What is more difficult about this activity is that abuse of sexuality breeds a type of shame which is exceedingly difficult to bear.  The sheer weight of one's shame can often drive one immediately into acting out again.  Although shame is part of all addictions, sexuality abuse is by far one of the most shameful.  Even when sexual perversion is 'permitted' (I live in Los Angeles and grew up as one raised in Sodom!), it still continues to impose an unhappy burden on those who have been 'freed' from moral constraints.

Our modern environment has led to extreme positions in regards to sex: one is Augustinian, relegating all sexual desire to the 'sin bin' and calling humans to live in utter asexual conditions in order to avoid sin (often misrepresented as 'purity' or the 'Angelic Life' as if to say we should act as if we don't have bodies), while the other sanctions every impulse as valid and natural, even going so far as to say that humans have no ability to govern their impulses and must act out.  These are two sides of the same coin: puritanism is not a cure for the passions, but merely a masking of their symptoms.  Them again, hedonism forces you to do everything, even when it is killing you.  Neither of these stands offers healing from the passions that aggravate unnatural sexual desires.

St. Paul has an interesting take on the matter: if you can avoid the drives of sexuality, don't feel like you have to get married to fulfill social expectations.  Then again, don't push yourself into celibacy if you can't handle the temptations-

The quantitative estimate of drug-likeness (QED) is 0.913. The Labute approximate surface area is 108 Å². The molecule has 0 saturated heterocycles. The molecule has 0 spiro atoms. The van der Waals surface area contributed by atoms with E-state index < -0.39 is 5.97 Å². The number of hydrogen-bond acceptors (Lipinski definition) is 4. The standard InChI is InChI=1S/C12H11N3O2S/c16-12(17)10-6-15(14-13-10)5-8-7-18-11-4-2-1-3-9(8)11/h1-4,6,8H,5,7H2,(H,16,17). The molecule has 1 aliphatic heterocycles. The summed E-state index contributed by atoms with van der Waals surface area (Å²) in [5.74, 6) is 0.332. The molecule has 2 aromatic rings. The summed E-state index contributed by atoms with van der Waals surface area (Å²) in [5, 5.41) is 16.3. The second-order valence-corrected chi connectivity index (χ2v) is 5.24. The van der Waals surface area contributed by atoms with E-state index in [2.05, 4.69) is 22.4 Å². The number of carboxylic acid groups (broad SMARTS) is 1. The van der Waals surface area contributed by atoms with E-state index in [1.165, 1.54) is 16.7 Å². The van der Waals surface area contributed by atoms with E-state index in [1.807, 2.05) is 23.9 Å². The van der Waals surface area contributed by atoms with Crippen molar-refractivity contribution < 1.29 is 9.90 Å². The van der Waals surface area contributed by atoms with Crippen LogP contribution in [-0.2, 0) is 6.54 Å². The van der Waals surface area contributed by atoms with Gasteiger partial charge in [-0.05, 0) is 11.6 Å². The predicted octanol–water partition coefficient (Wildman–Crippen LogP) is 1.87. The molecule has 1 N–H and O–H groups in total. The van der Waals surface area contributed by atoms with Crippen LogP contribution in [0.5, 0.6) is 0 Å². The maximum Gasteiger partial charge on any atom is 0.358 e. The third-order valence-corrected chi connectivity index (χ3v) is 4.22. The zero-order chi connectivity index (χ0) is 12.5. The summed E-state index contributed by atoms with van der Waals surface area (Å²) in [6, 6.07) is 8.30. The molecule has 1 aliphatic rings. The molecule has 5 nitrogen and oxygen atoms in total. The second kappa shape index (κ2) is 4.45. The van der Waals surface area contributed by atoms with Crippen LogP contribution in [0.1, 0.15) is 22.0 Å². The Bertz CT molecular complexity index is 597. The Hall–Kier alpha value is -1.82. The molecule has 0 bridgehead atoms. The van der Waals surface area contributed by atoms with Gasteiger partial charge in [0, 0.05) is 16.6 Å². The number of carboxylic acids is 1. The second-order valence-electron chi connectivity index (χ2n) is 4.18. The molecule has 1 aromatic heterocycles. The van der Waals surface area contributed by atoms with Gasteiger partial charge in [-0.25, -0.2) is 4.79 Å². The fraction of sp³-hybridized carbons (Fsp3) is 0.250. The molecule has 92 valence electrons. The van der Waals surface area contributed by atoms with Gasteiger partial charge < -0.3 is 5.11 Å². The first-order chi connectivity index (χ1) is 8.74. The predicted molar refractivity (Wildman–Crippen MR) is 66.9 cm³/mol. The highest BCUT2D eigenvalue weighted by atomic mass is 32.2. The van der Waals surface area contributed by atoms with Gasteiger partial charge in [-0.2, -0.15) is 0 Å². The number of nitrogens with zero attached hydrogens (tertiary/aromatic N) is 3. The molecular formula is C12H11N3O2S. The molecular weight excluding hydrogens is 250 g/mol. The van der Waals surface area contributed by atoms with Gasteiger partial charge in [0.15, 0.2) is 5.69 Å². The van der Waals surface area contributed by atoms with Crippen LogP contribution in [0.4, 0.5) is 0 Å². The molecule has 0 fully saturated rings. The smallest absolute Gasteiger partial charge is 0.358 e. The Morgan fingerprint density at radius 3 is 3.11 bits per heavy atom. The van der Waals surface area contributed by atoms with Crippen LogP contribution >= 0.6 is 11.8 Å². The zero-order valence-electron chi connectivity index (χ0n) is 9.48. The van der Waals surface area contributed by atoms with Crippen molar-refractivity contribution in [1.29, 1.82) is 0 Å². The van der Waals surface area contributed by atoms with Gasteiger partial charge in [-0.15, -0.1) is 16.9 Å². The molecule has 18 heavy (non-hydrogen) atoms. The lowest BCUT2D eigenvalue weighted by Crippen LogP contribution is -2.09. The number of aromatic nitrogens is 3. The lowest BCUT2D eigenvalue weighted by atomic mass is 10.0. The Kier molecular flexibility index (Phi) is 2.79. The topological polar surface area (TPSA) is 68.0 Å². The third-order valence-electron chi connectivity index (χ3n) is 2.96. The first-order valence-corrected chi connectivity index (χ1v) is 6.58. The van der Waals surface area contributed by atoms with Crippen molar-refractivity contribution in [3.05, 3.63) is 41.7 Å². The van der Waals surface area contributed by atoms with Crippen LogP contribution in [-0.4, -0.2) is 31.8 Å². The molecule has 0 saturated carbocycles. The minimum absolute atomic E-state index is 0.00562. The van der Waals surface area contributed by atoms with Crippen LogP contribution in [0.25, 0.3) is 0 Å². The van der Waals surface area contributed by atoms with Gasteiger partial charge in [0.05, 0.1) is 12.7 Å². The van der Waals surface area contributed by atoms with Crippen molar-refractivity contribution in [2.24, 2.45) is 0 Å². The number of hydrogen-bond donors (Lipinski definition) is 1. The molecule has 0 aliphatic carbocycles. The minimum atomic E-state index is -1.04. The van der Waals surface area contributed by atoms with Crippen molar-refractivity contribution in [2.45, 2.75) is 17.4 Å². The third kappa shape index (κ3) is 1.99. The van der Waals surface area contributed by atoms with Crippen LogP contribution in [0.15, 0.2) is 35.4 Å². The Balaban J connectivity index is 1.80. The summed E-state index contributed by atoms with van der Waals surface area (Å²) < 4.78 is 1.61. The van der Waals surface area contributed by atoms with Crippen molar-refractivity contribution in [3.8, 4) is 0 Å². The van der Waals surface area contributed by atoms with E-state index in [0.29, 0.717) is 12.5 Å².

Now concerning the things of which you wrote to me:

It is good for a man not to touch a woman.  Nevertheless, because of sexual immorality, let each man have his own wife, and let each woman have her own husband.  Let the husband render to his wife the affection due her, and likewise also the wife to her husband.  The wife does not have authority over her own body, but the husband does. And likewise the husband does not have authority over his own body, but the wife does.  

Do not deprive one another except with consent for a time, that you may give yourselves to fasting and prayer; and come together again so that Satan does not tempt you because of your lack of self-control. But I say this as a concession, not as a commandment.  For I wish that all men were even as I myself. But each one has his own gift from God, one in this manner and another in that.

But I say to the unmarried and to the widows: It is good for them if they remain even as I am;  but if they cannot exercise self-control, let them marry. For it is better to marry than to burn with passion. (1Cor 7:1-9)

Marriage is a lot of work, and sexual acting-out is relatively easy in its selfish orientation.  To St. Paul, asexuality is a gift, and it appears not to be universal.  The rest of us must find a way to deal with our desires in a healthy way.

I may draw some disapproval from certain quarters of both the addictions community (particularly 13th Steppers [], those outside of Sexaholics Anonymous who don't apply the Steps to their sex lives) and even some clergy, where certain segments have been influenced by Augustinianism and seek to encourage Christians to renounce their sexuality.  You can usually tell who these people are because they actually love to talk about sex in graphic and indignant terms.  What I am advocating for here is that we draw a healthy line as described by St. Paul and avoid the extremes advocated by a minority on the fringes.

In future posts, we will examine this topic and the loneliness of porneia.  If you want to email me confidential questions or observations (that's been part of having this blog), I will not divulge your identity.